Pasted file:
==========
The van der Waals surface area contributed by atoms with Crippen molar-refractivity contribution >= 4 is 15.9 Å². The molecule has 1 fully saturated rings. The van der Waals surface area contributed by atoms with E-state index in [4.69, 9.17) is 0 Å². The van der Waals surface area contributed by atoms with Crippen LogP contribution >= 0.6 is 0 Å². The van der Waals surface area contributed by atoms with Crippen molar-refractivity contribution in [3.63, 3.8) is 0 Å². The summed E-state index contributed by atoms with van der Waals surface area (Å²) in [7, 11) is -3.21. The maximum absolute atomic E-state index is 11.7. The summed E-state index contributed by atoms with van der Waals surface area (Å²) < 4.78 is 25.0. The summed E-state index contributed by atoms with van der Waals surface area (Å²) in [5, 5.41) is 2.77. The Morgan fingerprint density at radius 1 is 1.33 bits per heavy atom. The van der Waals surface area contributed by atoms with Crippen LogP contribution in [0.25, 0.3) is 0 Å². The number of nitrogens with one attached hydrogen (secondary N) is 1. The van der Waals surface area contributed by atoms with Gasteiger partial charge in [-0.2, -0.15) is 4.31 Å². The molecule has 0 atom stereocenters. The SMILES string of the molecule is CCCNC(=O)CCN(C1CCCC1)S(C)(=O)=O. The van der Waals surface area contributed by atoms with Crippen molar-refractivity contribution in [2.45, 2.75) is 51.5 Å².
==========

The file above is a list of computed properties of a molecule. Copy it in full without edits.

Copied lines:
The van der Waals surface area contributed by atoms with Crippen molar-refractivity contribution >= 4 is 15.9 Å². The molecule has 1 fully saturated rings. The van der Waals surface area contributed by atoms with E-state index in [4.69, 9.17) is 0 Å². The van der Waals surface area contributed by atoms with Crippen LogP contribution >= 0.6 is 0 Å². The van der Waals surface area contributed by atoms with Crippen molar-refractivity contribution in [3.63, 3.8) is 0 Å². The summed E-state index contributed by atoms with van der Waals surface area (Å²) in [7, 11) is -3.21. The maximum absolute atomic E-state index is 11.7. The summed E-state index contributed by atoms with van der Waals surface area (Å²) < 4.78 is 25.0. The summed E-state index contributed by atoms with van der Waals surface area (Å²) in [5, 5.41) is 2.77. The Morgan fingerprint density at radius 1 is 1.33 bits per heavy atom. The van der Waals surface area contributed by atoms with Crippen LogP contribution in [0.25, 0.3) is 0 Å². The number of nitrogens with one attached hydrogen (secondary N) is 1. The van der Waals surface area contributed by atoms with Gasteiger partial charge in [-0.2, -0.15) is 4.31 Å². The molecule has 0 atom stereocenters. The SMILES string of the molecule is CCCNC(=O)CCN(C1CCCC1)S(C)(=O)=O. The van der Waals surface area contributed by atoms with Crippen molar-refractivity contribution in [2.45, 2.75) is 51.5 Å².